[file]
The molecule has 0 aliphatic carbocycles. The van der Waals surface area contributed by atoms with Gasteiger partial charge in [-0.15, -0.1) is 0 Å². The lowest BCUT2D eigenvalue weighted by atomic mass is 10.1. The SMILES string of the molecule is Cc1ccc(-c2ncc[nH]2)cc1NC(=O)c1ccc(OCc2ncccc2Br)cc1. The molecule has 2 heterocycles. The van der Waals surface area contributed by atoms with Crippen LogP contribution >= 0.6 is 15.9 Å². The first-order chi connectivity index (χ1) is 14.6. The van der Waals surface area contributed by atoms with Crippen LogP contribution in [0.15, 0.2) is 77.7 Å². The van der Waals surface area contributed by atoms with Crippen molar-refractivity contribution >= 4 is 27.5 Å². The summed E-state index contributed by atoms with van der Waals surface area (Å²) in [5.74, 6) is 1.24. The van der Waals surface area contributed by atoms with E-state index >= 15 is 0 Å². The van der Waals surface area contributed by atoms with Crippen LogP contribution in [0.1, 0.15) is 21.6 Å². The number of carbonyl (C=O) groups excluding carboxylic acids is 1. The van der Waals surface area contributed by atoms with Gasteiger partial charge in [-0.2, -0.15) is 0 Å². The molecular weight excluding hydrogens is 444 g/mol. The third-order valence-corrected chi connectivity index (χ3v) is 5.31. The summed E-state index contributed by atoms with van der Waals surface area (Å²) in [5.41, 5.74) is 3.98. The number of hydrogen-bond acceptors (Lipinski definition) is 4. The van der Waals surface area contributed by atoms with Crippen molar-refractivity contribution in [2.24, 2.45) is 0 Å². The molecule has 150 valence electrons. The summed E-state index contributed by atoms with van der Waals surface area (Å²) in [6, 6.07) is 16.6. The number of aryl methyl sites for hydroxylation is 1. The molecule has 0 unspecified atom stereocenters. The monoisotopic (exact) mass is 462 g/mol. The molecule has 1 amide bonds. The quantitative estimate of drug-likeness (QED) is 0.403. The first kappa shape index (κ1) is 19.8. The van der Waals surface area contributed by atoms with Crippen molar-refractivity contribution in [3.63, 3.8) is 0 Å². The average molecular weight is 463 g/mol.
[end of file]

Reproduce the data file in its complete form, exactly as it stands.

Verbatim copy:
The molecule has 0 aliphatic carbocycles. The van der Waals surface area contributed by atoms with Gasteiger partial charge in [-0.15, -0.1) is 0 Å². The lowest BCUT2D eigenvalue weighted by atomic mass is 10.1. The SMILES string of the molecule is Cc1ccc(-c2ncc[nH]2)cc1NC(=O)c1ccc(OCc2ncccc2Br)cc1. The molecule has 2 heterocycles. The van der Waals surface area contributed by atoms with Crippen LogP contribution >= 0.6 is 15.9 Å². The first-order chi connectivity index (χ1) is 14.6. The van der Waals surface area contributed by atoms with Crippen LogP contribution in [0.15, 0.2) is 77.7 Å². The van der Waals surface area contributed by atoms with Crippen molar-refractivity contribution >= 4 is 27.5 Å². The summed E-state index contributed by atoms with van der Waals surface area (Å²) in [5.74, 6) is 1.24. The van der Waals surface area contributed by atoms with E-state index >= 15 is 0 Å². The van der Waals surface area contributed by atoms with Crippen LogP contribution in [0.1, 0.15) is 21.6 Å². The number of carbonyl (C=O) groups excluding carboxylic acids is 1. The van der Waals surface area contributed by atoms with Gasteiger partial charge in [-0.2, -0.15) is 0 Å². The molecular weight excluding hydrogens is 444 g/mol. The third-order valence-corrected chi connectivity index (χ3v) is 5.31. The summed E-state index contributed by atoms with van der Waals surface area (Å²) in [5.41, 5.74) is 3.98. The number of hydrogen-bond acceptors (Lipinski definition) is 4. The van der Waals surface area contributed by atoms with Crippen molar-refractivity contribution in [2.24, 2.45) is 0 Å². The molecule has 150 valence electrons. The summed E-state index contributed by atoms with van der Waals surface area (Å²) in [6, 6.07) is 16.6. The number of aryl methyl sites for hydroxylation is 1. The molecule has 0 unspecified atom stereocenters. The monoisotopic (exact) mass is 462 g/mol. The molecule has 1 amide bonds. The quantitative estimate of drug-likeness (QED) is 0.403. The first kappa shape index (κ1) is 19.8. The van der Waals surface area contributed by atoms with Crippen molar-refractivity contribution in [3.63, 3.8) is 0 Å². The average molecular weight is 463 g/mol.